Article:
Post by: Lauren Moustakas
This summer I am humbled to have the opportunity to intern with the National Center’s on Sexual Exploitation’s Law Center in Washington, D.C. The National Center on Sexual Exploitation is dedicated to exposing the links between human trafficking, pornography, and prostitution; addressing all forms of sexual exploitation; and upholding human dignity and the right be free from such exploitation. I was drawn to NCOSE’s work and mission as my decision to attend law school was based on my desire to be equipped to be a human rights advocate in order to effectively protect and defend human dignity. Human trafficking specifically is a justice concern that I seek to address and the National Center on Sexual Exploitation’s work and resources has made an impact on my understanding of how other forms of exploitation such as prostitution and pornography add fuel to the fire of demand.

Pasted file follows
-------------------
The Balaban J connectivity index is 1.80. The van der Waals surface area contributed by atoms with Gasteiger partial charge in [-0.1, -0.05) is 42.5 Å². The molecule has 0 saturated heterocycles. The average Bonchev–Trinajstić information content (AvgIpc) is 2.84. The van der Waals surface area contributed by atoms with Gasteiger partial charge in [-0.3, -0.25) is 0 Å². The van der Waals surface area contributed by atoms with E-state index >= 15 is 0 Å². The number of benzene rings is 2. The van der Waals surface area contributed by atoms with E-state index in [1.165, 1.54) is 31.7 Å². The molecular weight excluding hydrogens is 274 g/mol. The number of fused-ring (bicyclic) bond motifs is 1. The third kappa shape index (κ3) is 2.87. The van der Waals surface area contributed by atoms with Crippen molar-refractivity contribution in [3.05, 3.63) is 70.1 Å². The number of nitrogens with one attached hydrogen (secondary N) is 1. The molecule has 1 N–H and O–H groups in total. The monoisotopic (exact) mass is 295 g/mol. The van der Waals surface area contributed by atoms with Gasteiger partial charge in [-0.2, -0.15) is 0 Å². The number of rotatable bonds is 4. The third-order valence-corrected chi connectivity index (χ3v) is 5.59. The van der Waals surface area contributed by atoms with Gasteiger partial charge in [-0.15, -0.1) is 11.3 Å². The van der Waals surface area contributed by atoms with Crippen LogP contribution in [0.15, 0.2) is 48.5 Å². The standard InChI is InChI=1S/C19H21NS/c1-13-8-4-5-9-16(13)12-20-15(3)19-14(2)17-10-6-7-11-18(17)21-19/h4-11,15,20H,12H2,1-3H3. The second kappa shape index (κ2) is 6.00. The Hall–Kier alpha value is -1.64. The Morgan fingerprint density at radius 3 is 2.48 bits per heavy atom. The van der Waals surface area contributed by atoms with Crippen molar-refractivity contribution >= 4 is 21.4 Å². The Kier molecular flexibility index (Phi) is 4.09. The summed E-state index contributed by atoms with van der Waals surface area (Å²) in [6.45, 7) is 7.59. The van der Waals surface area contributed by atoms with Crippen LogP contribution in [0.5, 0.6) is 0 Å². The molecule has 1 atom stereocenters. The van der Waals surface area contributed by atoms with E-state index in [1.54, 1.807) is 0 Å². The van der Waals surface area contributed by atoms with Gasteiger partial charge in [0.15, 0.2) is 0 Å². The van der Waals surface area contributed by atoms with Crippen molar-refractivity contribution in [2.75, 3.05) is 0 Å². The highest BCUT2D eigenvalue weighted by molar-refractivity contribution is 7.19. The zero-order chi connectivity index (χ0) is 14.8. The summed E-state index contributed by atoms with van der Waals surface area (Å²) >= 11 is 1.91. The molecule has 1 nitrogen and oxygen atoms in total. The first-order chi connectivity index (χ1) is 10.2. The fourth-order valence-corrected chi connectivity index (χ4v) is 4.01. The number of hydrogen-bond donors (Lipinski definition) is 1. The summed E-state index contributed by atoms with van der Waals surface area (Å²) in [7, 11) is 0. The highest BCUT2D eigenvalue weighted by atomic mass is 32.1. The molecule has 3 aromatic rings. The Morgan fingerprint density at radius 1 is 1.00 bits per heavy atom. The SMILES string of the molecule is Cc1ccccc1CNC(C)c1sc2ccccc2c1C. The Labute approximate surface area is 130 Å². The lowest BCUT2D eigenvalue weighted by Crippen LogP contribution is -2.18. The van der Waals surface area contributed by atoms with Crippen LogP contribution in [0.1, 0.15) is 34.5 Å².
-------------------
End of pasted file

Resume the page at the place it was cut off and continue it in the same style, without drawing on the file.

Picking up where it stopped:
While I am only in the second week of my internship, I have been able to contribute to work that will help address the sexual assault and harassment that occurs on public transportation such as railways and airplanes. Before working on this project, I was unaware of just how prevalent sexual assault and harassment is to both passengers and staff members on public transportation. I am grateful for the opportunity to educate myself and others while assisting NCOSE’s work to address these occurrences of exploitation.
Additionally, I have been researching state and federal efforts to protect children from obscenity and online pornography exposure abuse. Child exposure to obscenity and pornography has become increasingly prevalent and impacts the child’s life after the abuse and exposure occurs. It has been eye-opening to research this area of the law and I am thankful to contribute to NCOSE’s work protecting children from exploitation.
Interning with NCOSE has reaffirmed my desire to work to uphold human dignity, particularly human dignity in connection with sexual exploitation. I am especially grateful for the opportunity to learn from an organization that has worked tirelessly to end sexual exploitation of all people and from leaders who are passionate abolitionists and advocates for human dignity.
This post was written by a Center for Global Justice Intern. The views expressed in this post do not necessarily reflect those of Regent University, Regent Law School, or the Center for Global Justice.